The evidence shows that both President Maltz and Manager Maltz made small personal loans from time to time through the years to many employees, repayment being made in installments. The last loan made to Britt was about the middle of February when she bought a watch from Marshall Maltz for $21, paying him $3 in cash. The next week she paid him $3 leaving a balance of $15. On Friday, March 22, the first pay day after the Board representation hearing, Benjamin Maltz called Britt into his office and demanded payment of her loan. He took similar action against other employees with outstanding loans. All of the affected employees, except Britt, made satisfactory arrangements for repayment of their loans. There is no showing that the demands for repayment were accompanied by threats.
Upon consideration of the record as a whole we have concluded that the interrogation of the employees was not intended to and did not interfere with their organizational activities, that there were no coercive threats made to them, and that the calling in of the small personal loans for repayment did not constitute a withdrawal of economic benefits by the Company in violation of Section 8(a)(1) of the Act. At best these charges were petty and trivial. The burden was upon the Board to establish the alleged independent violation of this section of the Act and it did not sufficiently discharge this burden. We hold that the cease and desist order directed to these allegations will not be enforced, and the order against the Company is modified by deleting these portions.
With reference to the discharge of Britt, the facts are that when she was called into the Company office, Manager Maltz told her he wanted to deduct the $15 balance she owed him from her pay check. She explained to him that she had bought the watch, which had been in the Company safe for two years, and that she would pay her debt, but refused to allow him to deduct the $15 from her pay check in one lump sum. Maltz replied, "I want my money", and Britt responded that she would repay it but that Maltz would have to "garnishee" her if he wanted to deduct $15 out of her pay. She then left the office. After she left the plant Maltz pulled her time card from the rack. When she returned to work the following Monday she found her time card missing (indicting her discharge), and the protest strike followed immediately. Maltz then called Britt into the office again and tendered her the pay check, told her to forget the $15, and added, "Just take the money direct and go because under the circumstances, I don't think you should work here any more." Later that day, following a protest of the discharge by the Union representative, Maltz told him he did not want Britt around any more and called her a "trouble maker." There was more conversation in which Maltz said he had had some bad experiences with unions and that he felt Britt was no longer a "trusted employee." Attempts to persuade Maltz to rehire Britt were unsuccessful.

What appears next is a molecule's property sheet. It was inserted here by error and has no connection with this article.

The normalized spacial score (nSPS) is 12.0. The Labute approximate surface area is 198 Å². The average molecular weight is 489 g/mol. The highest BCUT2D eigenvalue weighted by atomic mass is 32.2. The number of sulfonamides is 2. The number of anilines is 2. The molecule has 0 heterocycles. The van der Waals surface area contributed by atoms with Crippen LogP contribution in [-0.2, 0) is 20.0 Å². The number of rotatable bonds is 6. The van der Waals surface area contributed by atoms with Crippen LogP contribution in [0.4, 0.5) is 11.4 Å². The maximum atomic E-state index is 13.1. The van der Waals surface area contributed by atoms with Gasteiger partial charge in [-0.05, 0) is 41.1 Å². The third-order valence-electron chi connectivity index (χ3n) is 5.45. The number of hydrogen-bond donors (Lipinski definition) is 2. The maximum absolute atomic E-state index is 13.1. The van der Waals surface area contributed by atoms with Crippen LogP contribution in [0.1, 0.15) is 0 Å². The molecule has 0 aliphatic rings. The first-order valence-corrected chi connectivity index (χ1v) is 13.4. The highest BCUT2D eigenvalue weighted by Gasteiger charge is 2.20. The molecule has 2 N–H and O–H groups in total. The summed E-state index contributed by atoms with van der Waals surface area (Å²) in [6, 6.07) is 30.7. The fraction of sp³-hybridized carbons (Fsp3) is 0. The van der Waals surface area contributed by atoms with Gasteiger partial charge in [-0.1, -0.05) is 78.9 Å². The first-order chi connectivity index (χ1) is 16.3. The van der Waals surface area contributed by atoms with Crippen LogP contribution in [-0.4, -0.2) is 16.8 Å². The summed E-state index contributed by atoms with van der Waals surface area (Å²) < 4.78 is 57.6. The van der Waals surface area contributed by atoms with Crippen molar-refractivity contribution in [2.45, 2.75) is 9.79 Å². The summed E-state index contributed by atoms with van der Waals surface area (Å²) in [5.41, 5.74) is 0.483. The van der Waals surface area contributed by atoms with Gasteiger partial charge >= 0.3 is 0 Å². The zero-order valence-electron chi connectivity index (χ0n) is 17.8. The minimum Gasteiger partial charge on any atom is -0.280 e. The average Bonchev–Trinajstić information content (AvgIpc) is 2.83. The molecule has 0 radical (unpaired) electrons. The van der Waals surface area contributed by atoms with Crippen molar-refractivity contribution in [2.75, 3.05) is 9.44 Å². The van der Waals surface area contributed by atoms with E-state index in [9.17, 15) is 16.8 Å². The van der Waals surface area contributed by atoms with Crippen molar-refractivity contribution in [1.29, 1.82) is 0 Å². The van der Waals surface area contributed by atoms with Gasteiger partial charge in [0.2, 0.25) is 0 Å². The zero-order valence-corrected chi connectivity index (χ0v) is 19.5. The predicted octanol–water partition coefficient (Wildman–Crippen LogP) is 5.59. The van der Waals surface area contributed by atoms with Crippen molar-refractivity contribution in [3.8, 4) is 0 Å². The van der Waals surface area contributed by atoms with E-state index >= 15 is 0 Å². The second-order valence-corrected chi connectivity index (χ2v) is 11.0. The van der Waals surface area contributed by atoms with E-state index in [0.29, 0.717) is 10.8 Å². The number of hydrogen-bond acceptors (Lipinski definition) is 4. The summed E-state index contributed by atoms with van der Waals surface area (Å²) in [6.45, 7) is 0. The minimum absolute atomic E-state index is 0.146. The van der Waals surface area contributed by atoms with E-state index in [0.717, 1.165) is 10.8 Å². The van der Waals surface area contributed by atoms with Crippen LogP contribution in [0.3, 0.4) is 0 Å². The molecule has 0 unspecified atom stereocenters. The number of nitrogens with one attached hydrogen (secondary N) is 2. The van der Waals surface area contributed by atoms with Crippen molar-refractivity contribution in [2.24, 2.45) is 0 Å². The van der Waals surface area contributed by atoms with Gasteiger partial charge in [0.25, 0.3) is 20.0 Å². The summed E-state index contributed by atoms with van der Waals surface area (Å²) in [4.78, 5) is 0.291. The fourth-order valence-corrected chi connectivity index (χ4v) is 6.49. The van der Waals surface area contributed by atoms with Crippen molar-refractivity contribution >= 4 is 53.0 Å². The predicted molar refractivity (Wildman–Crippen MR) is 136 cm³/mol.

In an attempt to justify its conduct, the Company claims that Britt quit her job, or that, whether she quit or not, she was guilty of insubordination and it had a legal right to discharge her. Of course, an employer has the right to discharge an employee for any reason or for no reason, if the discharge is not in reprisal for union activities. N. L. R. B. v. Sawyer Downtown Motors, Inc., 7 Cir., 1954, 213 F.2d 514, 516. However, under the circumstances surrounding Britt's dismissal, the finding of the Board that Britt was discharged in retaliation for her union activities is "supported by substantial evidence `when viewed in the light that the record in its entirety furnishes.'" N. L. R. B. v. Wagner Iron Works, 7 Cir., 1955, 220 F.2d 126, 133. There is support in the record for the further finding that Britt's conduct with reference to the demand for repayment of the $15 was not "the motivating factor" behind her discharge or the subsequent refusal to reinstate her.
Nichols and Benson were reinstated by the Company on September 30, 1957; and there is no question but that, to be made whole, they are entitled to back pay up to the date of reinstatement and beginning with the time their services were again needed by the Company and certainly not later than July 2, 1957, when new employees were being hired.
We hold, therefore, that the parts of the Board's order relating to the affirmative action to be taken with reference to reinstatement of Britt and to make whole Britt, Nichols and Benson for loss of pay suffered by reason of the discrimination against them will be enforced.
The order of the Board as modified by this opinion will be enforced.
The Company is an Illinois corporation with its office and plant in Chicago, Illinois, and is engaged in the manufacture, sale and distribution of punch boards, and is engaged in commerce within the meaning of the Act
The Company did offer to reinstate these employees on September 30, 1957 after hearings on the unfair labor charges had been held